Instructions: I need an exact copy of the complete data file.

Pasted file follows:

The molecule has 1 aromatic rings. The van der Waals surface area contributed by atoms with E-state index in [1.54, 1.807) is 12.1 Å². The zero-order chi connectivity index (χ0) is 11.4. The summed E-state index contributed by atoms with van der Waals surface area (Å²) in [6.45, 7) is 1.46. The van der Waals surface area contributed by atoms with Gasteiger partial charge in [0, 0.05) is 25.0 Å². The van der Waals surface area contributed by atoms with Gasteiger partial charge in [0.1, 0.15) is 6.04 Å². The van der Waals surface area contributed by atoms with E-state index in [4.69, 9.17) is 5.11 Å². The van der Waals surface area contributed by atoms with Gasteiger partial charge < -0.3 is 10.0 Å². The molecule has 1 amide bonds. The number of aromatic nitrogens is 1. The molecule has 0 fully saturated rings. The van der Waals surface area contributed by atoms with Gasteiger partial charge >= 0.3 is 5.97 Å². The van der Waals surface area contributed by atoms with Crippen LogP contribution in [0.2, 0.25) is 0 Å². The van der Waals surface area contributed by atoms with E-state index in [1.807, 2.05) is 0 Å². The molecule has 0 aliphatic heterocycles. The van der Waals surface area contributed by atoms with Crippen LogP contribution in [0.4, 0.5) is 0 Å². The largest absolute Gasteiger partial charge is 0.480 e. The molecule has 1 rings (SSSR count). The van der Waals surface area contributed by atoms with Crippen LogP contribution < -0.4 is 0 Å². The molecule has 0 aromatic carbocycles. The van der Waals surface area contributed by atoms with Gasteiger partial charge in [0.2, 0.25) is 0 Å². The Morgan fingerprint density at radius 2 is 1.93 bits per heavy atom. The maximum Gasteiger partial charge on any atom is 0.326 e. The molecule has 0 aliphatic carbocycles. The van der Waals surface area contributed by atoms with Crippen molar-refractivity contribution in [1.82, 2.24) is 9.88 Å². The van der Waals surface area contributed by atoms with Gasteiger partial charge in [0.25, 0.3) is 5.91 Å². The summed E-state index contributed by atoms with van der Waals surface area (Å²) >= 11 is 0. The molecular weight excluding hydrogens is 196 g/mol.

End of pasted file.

The molecule has 1 aromatic rings. The van der Waals surface area contributed by atoms with E-state index in [1.54, 1.807) is 12.1 Å². The zero-order chi connectivity index (χ0) is 11.4. The summed E-state index contributed by atoms with van der Waals surface area (Å²) in [6.45, 7) is 1.46. The van der Waals surface area contributed by atoms with Gasteiger partial charge in [0, 0.05) is 25.0 Å². The van der Waals surface area contributed by atoms with Gasteiger partial charge in [0.1, 0.15) is 6.04 Å². The van der Waals surface area contributed by atoms with E-state index in [4.69, 9.17) is 5.11 Å². The van der Waals surface area contributed by atoms with Gasteiger partial charge < -0.3 is 10.0 Å². The molecule has 1 amide bonds. The number of aromatic nitrogens is 1. The molecule has 0 fully saturated rings. The van der Waals surface area contributed by atoms with Gasteiger partial charge >= 0.3 is 5.97 Å². The van der Waals surface area contributed by atoms with Crippen LogP contribution in [0.2, 0.25) is 0 Å². The van der Waals surface area contributed by atoms with E-state index in [1.807, 2.05) is 0 Å². The molecule has 0 aliphatic heterocycles. The van der Waals surface area contributed by atoms with Crippen LogP contribution in [0.4, 0.5) is 0 Å². The largest absolute Gasteiger partial charge is 0.480 e. The molecule has 1 rings (SSSR count). The van der Waals surface area contributed by atoms with Crippen LogP contribution < -0.4 is 0 Å². The molecule has 0 aromatic carbocycles. The van der Waals surface area contributed by atoms with Gasteiger partial charge in [0.2, 0.25) is 0 Å². The Morgan fingerprint density at radius 2 is 1.93 bits per heavy atom. The maximum Gasteiger partial charge on any atom is 0.326 e. The molecule has 0 aliphatic carbocycles. The van der Waals surface area contributed by atoms with Crippen molar-refractivity contribution in [1.82, 2.24) is 9.88 Å². The van der Waals surface area contributed by atoms with Gasteiger partial charge in [0.25, 0.3) is 5.91 Å². The summed E-state index contributed by atoms with van der Waals surface area (Å²) >= 11 is 0. The molecular weight excluding hydrogens is 196 g/mol.